A malaria protein containing vaccinia virus provokes mice toproduce antibodies that prevent the transmission of malaria.

National Institutes of Health researchers constructed avaccinia virus containing the Pfs25 gene of the parasitePlasmodium falciparum. Pfs25 is a sexual-stage surfaceparasite protein that is the target for antibodies that preventthe transmission of malaria between a vertebrate host and amosquito.

The NIH team reported in Friday's issue of Science thattransmission-blocking antibodies bind to cells infected withPfs25-containing vaccinia virus (Pfs25-VV). This indicatesthat the cells are expressing the native form of Pfs25.

The researchers introduced the Pfs25-VV into mice andshowed that the mice could produce Pfs25 antibodies. Multipleinoculations were required for mice to produce sufficientantibodies to block transmission of the malaria parasite.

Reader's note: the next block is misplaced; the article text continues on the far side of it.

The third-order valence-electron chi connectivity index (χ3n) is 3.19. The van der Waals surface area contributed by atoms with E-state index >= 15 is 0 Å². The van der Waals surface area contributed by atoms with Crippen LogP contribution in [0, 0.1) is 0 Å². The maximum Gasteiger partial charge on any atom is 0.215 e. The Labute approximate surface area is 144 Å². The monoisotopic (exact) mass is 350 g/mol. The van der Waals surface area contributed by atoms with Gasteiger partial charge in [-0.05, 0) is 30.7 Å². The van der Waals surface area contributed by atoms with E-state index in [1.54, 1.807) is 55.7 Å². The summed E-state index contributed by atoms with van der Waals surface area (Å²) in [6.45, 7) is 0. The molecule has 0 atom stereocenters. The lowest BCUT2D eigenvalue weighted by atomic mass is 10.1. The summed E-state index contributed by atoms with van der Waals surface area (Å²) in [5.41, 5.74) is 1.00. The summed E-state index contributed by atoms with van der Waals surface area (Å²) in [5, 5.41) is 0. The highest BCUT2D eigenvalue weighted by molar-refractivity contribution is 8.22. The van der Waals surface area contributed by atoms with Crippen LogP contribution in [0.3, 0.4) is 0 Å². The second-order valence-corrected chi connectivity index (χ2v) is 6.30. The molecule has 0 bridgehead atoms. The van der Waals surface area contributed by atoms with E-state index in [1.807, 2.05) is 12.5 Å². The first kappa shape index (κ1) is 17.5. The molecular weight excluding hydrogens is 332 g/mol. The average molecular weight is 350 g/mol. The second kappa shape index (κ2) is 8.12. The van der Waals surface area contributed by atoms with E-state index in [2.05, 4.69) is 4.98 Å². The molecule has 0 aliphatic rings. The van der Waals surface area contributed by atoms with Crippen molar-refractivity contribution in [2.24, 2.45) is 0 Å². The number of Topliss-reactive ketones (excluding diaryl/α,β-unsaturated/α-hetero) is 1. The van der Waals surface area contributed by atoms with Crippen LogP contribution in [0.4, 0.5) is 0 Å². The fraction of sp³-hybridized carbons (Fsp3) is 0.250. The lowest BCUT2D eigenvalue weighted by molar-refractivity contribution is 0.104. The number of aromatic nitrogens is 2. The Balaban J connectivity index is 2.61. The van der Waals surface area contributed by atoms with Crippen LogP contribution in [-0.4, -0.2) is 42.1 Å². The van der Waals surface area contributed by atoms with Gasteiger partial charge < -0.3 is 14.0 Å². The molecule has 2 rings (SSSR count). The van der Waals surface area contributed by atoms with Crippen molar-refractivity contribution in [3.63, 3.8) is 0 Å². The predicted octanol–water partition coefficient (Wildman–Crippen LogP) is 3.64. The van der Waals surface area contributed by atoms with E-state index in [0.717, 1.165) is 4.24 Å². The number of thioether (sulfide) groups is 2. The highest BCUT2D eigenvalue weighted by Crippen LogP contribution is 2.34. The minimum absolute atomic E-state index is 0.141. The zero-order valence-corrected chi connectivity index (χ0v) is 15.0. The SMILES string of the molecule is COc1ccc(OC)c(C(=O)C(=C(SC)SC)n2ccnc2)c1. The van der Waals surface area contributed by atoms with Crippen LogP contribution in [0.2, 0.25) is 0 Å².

Still to be determined is whether this vaccine will induce theproduction of sufficient antibodies in humans.

The authors point out that Pfs25-VV, which is a liveattenuated virus, has advantages over subunit vaccinesbecause live viruses are inexpensive to produce and are easilytransported and administered.

-- Carol Talkington Verser, Ph.D. Special to BioWorld

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